Musical theatre and opera alike share a common thread of storytelling through drama and music. It’s no secret that one of Broadway’s biggest hits, RENT, was inspired by Puccini’s score and the libretto of La bohème. Here are a few of the similarities and differences between the two shows in anticipation in our upcoming production!
“La bohème” literally means “Bohemia” in French and is the lifestyle that is highlighted in both works. RENT follows along with a lot of the same plot points and themes as the 1896 opera where – in both productions – we watch the lives of a group of artists struggle with poverty and disease, while still able to find love, happiness, friendship, and the act of creation. La bohème sets the scene in 19th Century Paris in the bitter cold of winter with our characters battling tuberculosis while RENT is set in 1990s New York City during the HIV/AIDS epidemic. Jonathan Larson took the outline of La bohème and mixed it with personal circumstances surrounding his own life in NYC and friends who battled with AIDS to marry the two into the hit rock opera that made it to Broadway and a hit motion picture.
A BREAKDOWN OF THE CHARACTERS:
This character is a seamstress in the opera and a dancer in the musical, but in both productions, she is captivatingly beautiful. She and Rodolfo/Roger fall in love at first sight – over the lighting of a candle that just doesn’t seem to stay lit – marking the beginning of a tumultuous relationship. They fight for months and end up separating, only to be brought back together by Mimi’s failing health. In La bohème, she succumbs to tuberculosis, while in Rent, even through AIDS, drug addiction, and homelessness the sound of Roger’s voice is enough to keep her alive.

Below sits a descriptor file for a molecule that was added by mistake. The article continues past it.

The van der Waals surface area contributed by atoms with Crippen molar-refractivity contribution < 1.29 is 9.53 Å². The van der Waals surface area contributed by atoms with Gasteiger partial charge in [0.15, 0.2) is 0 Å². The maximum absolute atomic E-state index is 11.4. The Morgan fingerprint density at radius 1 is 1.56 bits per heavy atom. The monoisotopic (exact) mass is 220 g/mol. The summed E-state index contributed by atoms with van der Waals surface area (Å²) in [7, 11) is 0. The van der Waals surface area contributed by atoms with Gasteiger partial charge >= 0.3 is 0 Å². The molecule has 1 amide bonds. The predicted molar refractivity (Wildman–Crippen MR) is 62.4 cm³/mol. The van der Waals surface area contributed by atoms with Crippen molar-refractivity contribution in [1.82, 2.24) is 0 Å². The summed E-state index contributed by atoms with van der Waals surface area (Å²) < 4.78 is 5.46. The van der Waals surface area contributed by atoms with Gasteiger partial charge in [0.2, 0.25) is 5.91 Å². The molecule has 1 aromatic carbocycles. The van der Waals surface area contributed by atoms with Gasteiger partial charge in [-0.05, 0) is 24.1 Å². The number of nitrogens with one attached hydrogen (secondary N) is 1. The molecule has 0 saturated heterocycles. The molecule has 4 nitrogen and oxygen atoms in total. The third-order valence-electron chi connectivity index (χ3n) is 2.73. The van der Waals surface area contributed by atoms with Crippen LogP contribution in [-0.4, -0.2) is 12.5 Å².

Changed from a poet in the opera to a musician/songwriter in RENT, this character is a romantic at heart. At the beginning of both shows, he is deeply lonely — so lonely that he sings about it — and only cheers up after meeting Mimi. He becomes jealous during their relationship due to his own need to feel loved, and in RENT he is still struggling over the loss of a previous lover.
While the opera’s storyline focuses mainly on Mimi and Rodolfo, RENT develops the other characters and offers additional love interests, conflict, and heart-wrenching resolutions.
So spirited that she earns her own dance (“Musetta’s Waltz” and “Tango: Maureen”), this character is a source of drama in both productions. In La bohème, she leaves Marcello for the rich and elderly Alcindoro. In Rent, she leaves Mark for Joanne, all while planning a protest against developments in her neighborhood. The big difference here is that she doesn’t end up with Mark in Rent; instead, she stays with her new girlfriend and cements her place as one of the best-known bisexual characters in pop culture. Musetta’s aria, Quando m’en vo, has become one of the most famous arias in all of opera and has even spilled over into other genres.
We even see similarities in the words of Musetta’s/Maureen’s famous pieces:
The beginning lyrics of Quando m’en vo translate to:
When walking alone on the streets,
People stop and stare
And examine my beauty
From head to toe
The beginning lyrics of Take Me Or Leave Me:
Every single day,
I walk down the street
I hear people say ‘baby’s so sweet’
Ever since puberty, everybody stares at me
In La bohème, Marcello spends the majority of the show chasing after Musetta. But in Rent, Mark focuses all of his energy on his documentary, while trying to ignore and resolve his residual feelings for Maureen and trying to see past the heartache and disease around him by filming intimate moments between his friends. In doing so, he becomes the face of the Bohemian movement and the star of the show.
Colline/Tom Collins and Schaunard/Angel Dumott Schunard:
These two are relatively minor characters in La bohème, but Rent gives them a storyline of their own. Transformed from philosopher and musician to philosophy professor and percussionist/drag queen, respectively, Collins and Angel meet by chance at the beginning of the musical. They are romantically involved until Angel’s tragic death, which provides the heart-wrenching loss that you get from la bohème. Rather than staying in the backseat like their opera counterparts, Collins and Angel use the spotlight to send a message about HIV/AIDS and the lives of gay men in New York City.
There are countless other similarities between these works, from scripts and screenplays tossed into the fireplace to “light my candle,” the ultimate pick-up line. Don’t miss your chance to catch all these comparisons and more when La bohème hits the Saenger stage on Jan. 20th & 22nd!
Some information courtesy of Lyric Opera of Chicago